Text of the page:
In other words, few are willing or think they should have to bear the pain personally. Instead of less government, they really want big government that’s just as big but costs less.
These poll results are the epitome of the “there must be no pain” mentality that typifies today’s budget stalemate. Foreign aid is seen as benefiting someone else in a galaxy far, far away, so reducing it won’t hurt a bit. And unless you live in Houston or along the East Coast of Florida or work for a contractor, that’s also the reason NASA — which actually has programs for galaxies far, far away — is close to foreign aid in unpopularity.
That’s also why any talk about Washington doing less of almost everything else — from Medicare to transportation to education to the Pentagon — spurs angry rallies at town hall meetings and gets multiple lobbyists hired.
It’s also why proposals such as eliminating “waste, fraud and abuse” that supposedly reduce the deficit without imposing any pain because they don’t specify what is actually wasteful, fraudulent and abusive are such perennial favorites. They promise deficit alchemy — the fiscal equivalent of getting rich by turning less precious metal into gold — that’s backed by just as little science.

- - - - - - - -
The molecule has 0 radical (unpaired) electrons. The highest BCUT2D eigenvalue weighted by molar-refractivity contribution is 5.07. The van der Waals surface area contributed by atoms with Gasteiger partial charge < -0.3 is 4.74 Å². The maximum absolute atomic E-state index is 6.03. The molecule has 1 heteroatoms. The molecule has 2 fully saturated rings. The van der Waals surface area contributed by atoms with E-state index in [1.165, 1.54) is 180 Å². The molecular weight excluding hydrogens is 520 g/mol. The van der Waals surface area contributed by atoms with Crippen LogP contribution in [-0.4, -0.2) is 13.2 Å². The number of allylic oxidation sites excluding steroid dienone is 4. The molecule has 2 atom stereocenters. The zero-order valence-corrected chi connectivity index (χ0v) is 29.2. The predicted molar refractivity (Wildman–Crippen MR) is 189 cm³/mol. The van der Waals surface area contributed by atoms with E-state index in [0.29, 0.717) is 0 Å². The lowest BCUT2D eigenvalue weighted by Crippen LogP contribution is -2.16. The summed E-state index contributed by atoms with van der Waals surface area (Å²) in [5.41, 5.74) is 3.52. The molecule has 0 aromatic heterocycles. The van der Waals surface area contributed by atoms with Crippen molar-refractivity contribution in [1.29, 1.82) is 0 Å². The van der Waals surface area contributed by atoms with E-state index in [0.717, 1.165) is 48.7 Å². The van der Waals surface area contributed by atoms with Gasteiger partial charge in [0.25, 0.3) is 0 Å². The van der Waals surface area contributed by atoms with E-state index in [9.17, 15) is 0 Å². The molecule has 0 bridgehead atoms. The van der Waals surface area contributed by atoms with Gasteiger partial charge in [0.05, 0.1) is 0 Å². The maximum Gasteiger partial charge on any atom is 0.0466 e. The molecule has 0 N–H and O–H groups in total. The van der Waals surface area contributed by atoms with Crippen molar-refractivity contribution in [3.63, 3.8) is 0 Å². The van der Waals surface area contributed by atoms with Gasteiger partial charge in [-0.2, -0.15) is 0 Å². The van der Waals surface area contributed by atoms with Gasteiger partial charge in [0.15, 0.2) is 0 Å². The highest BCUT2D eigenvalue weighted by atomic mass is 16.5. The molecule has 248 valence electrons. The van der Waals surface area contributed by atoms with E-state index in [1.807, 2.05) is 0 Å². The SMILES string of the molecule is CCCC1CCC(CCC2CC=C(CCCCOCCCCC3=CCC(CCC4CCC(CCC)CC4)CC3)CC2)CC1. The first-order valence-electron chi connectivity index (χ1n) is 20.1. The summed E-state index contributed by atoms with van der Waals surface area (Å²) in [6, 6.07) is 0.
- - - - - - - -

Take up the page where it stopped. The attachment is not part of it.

This year’s budget stalemate made the situation worse than it has ever been, with even more talk about turning deficit reduction into economic gold. For example, until military contractors realized how much the spending cuts triggered by the anything-but-super committee’s failure would hurt, there was little or no mention about the pain caused by reductions in government spending. Indeed, the talk up to then was about how spending could be cut without it having an effect on jobs, income, profits or gross domestic product growth.
There will be no serious deficit reduction effort until this changes — that is, until there’s a dramatically increased recognition that a serious deficit reduction plan is going to be painful. It will also require that anyone who says otherwise lose their credibility.
Without that, the budget stalemate in Washington will continue, and that will hurt.
Stan Collender is a partner at Qorvis Communications and founder of the blog Capital Gains and Games. He is also the author of “The Guide to the Federal Budget.”
Vice President Joe Biden waits to conduct a mock swearing-in ceremony with Sen. Brian Schatz, D-Hawaii, in the Capitol's Old Senate Chamber, December 2, 2014. Schatz was sworn in to serve the remainder of his term since he was appointed to the seat after Sen. Daniel Inouye, D-Hawaii, passed away.